Okay, returning to the original question, would you require to travel? No, of course not! Think of all the reasons to travel:
- To do work. With such advanced technology, you certainly won't require separate workplace to work at.
- To meet someone. You could always switch on the Expulator, and meet that someone just sitting in the chair.
- To visit a place. Now don't make me count what all your Expulator could do!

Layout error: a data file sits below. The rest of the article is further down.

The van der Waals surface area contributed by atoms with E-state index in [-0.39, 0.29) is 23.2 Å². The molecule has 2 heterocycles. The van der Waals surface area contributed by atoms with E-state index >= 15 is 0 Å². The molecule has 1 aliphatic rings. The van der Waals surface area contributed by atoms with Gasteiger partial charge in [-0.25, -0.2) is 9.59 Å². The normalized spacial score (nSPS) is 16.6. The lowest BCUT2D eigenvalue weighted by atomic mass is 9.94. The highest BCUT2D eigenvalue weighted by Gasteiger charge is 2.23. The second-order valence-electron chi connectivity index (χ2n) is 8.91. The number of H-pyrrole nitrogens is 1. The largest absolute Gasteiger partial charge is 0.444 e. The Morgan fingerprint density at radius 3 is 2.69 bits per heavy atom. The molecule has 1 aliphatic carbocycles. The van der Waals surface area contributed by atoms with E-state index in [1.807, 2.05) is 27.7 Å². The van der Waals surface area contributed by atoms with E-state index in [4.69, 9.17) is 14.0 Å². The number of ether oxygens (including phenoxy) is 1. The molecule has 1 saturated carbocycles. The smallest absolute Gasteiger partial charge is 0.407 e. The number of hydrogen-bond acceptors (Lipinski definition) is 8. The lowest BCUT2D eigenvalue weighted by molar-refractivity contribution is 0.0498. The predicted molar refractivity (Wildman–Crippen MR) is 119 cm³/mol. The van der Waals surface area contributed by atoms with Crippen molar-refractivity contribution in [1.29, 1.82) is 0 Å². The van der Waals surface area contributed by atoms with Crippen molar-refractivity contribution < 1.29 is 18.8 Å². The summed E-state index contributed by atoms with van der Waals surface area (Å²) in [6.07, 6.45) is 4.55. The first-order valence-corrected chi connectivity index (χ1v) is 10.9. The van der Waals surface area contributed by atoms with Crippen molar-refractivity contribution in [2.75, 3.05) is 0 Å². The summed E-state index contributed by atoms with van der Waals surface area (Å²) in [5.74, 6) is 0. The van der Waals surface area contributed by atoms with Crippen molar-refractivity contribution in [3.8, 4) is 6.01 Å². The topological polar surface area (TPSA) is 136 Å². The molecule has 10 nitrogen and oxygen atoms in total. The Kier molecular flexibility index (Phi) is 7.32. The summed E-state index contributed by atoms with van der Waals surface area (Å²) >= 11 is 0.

But I think I've left out so many significant issues. The human race could know by that time, what it means to be perfect. Perfect brains and perfect bodies would be order of the day or the century. Any aberration would simply be a manufacturing defect! Would we really require to work? What would be the incentive to work? Remember: though difficult it is to imagine it without having your very own Expulator, it could make you feel and experience any and everything that you'd like to experience. It would make you feel tired, sleepy; it could give you the same pleasure as discovering a new galaxy! Basically, it could make you feel that you work! My guess, is the incentive to work would be actually knowing something more. Developing better Expulators, synthesizing more and more experiences to enrich Expulator's database, continued fight against infectious agents, protecting the human race from real dangers, like comets, asteroids, aliens(!). But why would someone work, if the Expulator could simply make the right neurons of the reward center in your brain fire at will? Out of sense of duty? Would it become incumbent on a few to do some compulsory thinking as decided by some lottery system?